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An Alligator Safety Guide


An alligator shares a footpath with humans.SAFETY TIPS

By the Dozen*


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1.Be aware on, in or near water. 2. Never approach an alligator.
3. Be extra aware during
the warmer seasons.
4. Never feed or entice an alligator.
5. Report illegal feeding or enticing. 6. Contact authorities if you suspect
a threatening alligator.
7. Create a barrier on your property. 8. If charged, run away
in a straight line.
9. If attacked, fight back. 10. If bitten, seek medical attention.
11. Never take one from the wild. 12. Share your knowledge.



Images are by the author unless otherwise indicated.

7. Create a barrier on your property, if necessary.


An alligator basks on a bank near a fence,Many residents of Florida and other 'alligator states' live on the bank of a canal, river or stream, and are rightly concerned about the entrance of an alligator to their property, especially if they have small children or pets. The most effective measure (though not necessarily alligator-proof) is installation of a wall or fence. Another possible deterrent is dense vegetation.


Any construction or planting like these discourages the animal from entering the area, where it may wish to bask or travel through. You should check your local laws and ordinances pertaining to erecting such a barrier.




An alligator is quite capable of climbing certain barriers, but one can install an obstruction that almost certainly would prevent an alligator from entering a property.




Generally, such a structure should be at least 6 feet in height and an additional minimum of 20 inches should reach under the surface of the ground, since the alligator is an expert digger and if eager enough may resort to digging.




WALL. A tall, smooth concrete wall can be a good barrier. This describes a wall that does not have large protrusions, such as deep stucco, which would facilitate an alligator's grip and one which is at least six to eight feet in height. The height serves as a deterrent to a very large 'gator:


Consider that an eager, 12-foot long alligator can prop itself up against a wall, and it would be approximately six feet in length vertically from the base of its tail to the tip of its snout -- and proceed to propel its body upward using the great power of its tail, as it  does, especially in water. This example may help one to understand how a large alligator can scale even a smooth wall if the barrier is not tall enough.


ANGULAR PROTRUSION. An alternative to great height of a wall is the installation of a protrusion at the top which stops the alligator from climbing or propelling itself further upward; the general design principles of such a protrusion are further discussed below in the paragraph dealing with metal fencing. Such a protrusion may be constructed of various sturdy materials.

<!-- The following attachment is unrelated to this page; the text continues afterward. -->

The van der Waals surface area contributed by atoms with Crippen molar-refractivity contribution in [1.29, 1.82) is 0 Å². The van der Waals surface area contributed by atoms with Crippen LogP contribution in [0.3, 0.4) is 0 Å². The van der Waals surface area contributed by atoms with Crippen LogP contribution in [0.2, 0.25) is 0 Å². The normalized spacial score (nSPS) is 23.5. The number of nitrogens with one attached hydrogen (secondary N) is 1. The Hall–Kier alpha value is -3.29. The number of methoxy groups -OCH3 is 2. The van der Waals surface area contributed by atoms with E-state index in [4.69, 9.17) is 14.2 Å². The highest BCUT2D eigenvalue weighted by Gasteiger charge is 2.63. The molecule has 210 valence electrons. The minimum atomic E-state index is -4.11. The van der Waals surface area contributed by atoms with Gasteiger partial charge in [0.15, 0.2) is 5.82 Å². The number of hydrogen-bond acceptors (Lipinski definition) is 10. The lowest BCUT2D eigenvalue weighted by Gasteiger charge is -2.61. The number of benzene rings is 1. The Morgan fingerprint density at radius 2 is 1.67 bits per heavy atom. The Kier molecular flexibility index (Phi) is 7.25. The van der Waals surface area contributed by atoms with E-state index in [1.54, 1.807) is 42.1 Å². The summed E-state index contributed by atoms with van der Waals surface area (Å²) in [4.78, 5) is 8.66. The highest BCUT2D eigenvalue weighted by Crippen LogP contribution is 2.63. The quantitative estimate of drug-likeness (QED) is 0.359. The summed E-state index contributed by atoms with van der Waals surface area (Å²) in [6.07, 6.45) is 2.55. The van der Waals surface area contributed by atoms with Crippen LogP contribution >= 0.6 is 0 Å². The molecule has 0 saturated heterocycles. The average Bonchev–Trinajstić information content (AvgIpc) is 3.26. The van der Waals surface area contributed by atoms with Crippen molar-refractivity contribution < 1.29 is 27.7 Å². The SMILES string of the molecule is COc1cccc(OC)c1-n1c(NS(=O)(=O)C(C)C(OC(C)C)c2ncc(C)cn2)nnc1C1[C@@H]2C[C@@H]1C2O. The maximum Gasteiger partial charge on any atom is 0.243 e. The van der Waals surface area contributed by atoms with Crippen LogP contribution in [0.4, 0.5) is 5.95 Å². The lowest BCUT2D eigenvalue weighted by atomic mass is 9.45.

FENCING. A fence may serve as a deterrent. If a wooden fence, the wood slats should be vertical rather than horizontal, as horizontal boards or slats may serve as a 'ladder rungs' for the alligator. The issue of height, as discussed above, also applies.


If a metal (woven) fence, it should be made of chain-link or panel contruction, woven in panels small enough to prevent an alligator slipping through.


The fence should have installed at the top a metal-woven overhanging angled protrusion (chain-link, panel, barbed wire etc.) of at least 20 inches in depth at a minimum angle of 45°. The angled portion of the barrier prevents a climbing alligator from advancing over the fence. The thickness/strength of the metal should ideally be 11.5 gauge or stronger; this guage in chain-link form, or its equivalent in other form, is the requirement of the State of Florida for permitted possessors of larger crocodilians (note that the lower the gauge number, the stronger the metal strand is). Furthermore, hatchling, yearling and small juvenile alligators may be able to pass through smaller fence links and panels, though larger, more dangerous alligators, will not.


Visit your local accredited zoo and you will see various examples of such barriers described above, which at a zoo are designed mostly to keep certain animals from escaping their enclosures.




Any such artificial barrier maybe rendered useless if not properly installed and maintained; care should be taken not to permit trees, shrubbery, vines or other vegetation to grow near or on the barrier, or for objects to be leaned against or attached to, the barrier, as such might serve as a "ladder" for alligators to climb in order to breach the barrier.


Watch an alligator easily scale a fence, in the amateur video below. Note the ineffectiveness of this kind of barrier.








* LEGAL NOTICE: This safety information is offered as general information only, and the Owner and Author of this website, his/its affiliates, associates, agents, and advertisers assume no liability in connection with this advice and/or its observance. Every situation with its myriad of factors is unique and impossible to predict, even by an expert. The consideration of the information presented here and from other reliable sources, along with the exercise of good sense and judgment, can go a long way to helping you stay safe. Furthermore, the Owner and Author of this website does not provide legal consultation. To obtain legal advice, consult a qualified attorney.  Any information provided, and/or offers made on this website, are void where prohibited by law. Please refer to this website's Terms of Service for more detailed information.




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